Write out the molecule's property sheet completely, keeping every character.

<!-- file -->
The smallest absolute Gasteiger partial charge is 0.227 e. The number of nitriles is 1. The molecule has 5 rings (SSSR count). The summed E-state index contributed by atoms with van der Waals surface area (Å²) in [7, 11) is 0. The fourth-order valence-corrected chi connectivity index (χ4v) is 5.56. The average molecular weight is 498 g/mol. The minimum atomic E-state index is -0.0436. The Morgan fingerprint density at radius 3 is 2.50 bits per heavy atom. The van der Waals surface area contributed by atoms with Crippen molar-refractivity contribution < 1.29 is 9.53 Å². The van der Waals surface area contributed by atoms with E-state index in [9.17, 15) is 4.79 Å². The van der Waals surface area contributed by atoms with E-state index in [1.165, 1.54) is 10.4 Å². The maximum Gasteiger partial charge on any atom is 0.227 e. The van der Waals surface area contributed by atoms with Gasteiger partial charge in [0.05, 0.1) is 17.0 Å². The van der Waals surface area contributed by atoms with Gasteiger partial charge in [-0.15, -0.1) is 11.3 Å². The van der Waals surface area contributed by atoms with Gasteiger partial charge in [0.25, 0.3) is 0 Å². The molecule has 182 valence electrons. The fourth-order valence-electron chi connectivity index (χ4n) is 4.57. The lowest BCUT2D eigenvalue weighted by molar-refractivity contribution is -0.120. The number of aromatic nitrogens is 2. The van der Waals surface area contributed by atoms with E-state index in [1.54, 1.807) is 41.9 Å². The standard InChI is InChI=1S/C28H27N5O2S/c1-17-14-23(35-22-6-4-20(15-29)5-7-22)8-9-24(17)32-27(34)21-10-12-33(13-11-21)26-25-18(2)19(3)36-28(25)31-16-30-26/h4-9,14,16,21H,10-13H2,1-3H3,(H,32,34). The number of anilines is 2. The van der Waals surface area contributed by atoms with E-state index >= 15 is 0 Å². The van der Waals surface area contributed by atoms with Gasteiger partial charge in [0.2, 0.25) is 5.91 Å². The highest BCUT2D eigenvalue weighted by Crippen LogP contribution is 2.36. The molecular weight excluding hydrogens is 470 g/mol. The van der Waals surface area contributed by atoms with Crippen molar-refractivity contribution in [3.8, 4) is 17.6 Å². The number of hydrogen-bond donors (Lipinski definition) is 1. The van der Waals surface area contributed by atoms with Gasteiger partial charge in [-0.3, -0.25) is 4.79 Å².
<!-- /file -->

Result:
The smallest absolute Gasteiger partial charge is 0.227 e. The number of nitriles is 1. The molecule has 5 rings (SSSR count). The summed E-state index contributed by atoms with van der Waals surface area (Å²) in [7, 11) is 0. The fourth-order valence-corrected chi connectivity index (χ4v) is 5.56. The average molecular weight is 498 g/mol. The minimum atomic E-state index is -0.0436. The Morgan fingerprint density at radius 3 is 2.50 bits per heavy atom. The van der Waals surface area contributed by atoms with Crippen molar-refractivity contribution < 1.29 is 9.53 Å². The van der Waals surface area contributed by atoms with E-state index in [9.17, 15) is 4.79 Å². The van der Waals surface area contributed by atoms with E-state index in [1.165, 1.54) is 10.4 Å². The maximum Gasteiger partial charge on any atom is 0.227 e. The van der Waals surface area contributed by atoms with Gasteiger partial charge in [0.05, 0.1) is 17.0 Å². The van der Waals surface area contributed by atoms with Gasteiger partial charge in [-0.15, -0.1) is 11.3 Å². The van der Waals surface area contributed by atoms with Gasteiger partial charge in [0.25, 0.3) is 0 Å². The molecule has 182 valence electrons. The fourth-order valence-electron chi connectivity index (χ4n) is 4.57. The lowest BCUT2D eigenvalue weighted by molar-refractivity contribution is -0.120. The number of aromatic nitrogens is 2. The van der Waals surface area contributed by atoms with E-state index in [1.54, 1.807) is 41.9 Å². The standard InChI is InChI=1S/C28H27N5O2S/c1-17-14-23(35-22-6-4-20(15-29)5-7-22)8-9-24(17)32-27(34)21-10-12-33(13-11-21)26-25-18(2)19(3)36-28(25)31-16-30-26/h4-9,14,16,21H,10-13H2,1-3H3,(H,32,34). The number of anilines is 2. The van der Waals surface area contributed by atoms with E-state index >= 15 is 0 Å². The van der Waals surface area contributed by atoms with Gasteiger partial charge in [0.2, 0.25) is 5.91 Å². The highest BCUT2D eigenvalue weighted by Crippen LogP contribution is 2.36. The molecular weight excluding hydrogens is 470 g/mol. The van der Waals surface area contributed by atoms with Crippen molar-refractivity contribution in [3.8, 4) is 17.6 Å². The number of hydrogen-bond donors (Lipinski definition) is 1. The van der Waals surface area contributed by atoms with Gasteiger partial charge in [-0.3, -0.25) is 4.79 Å².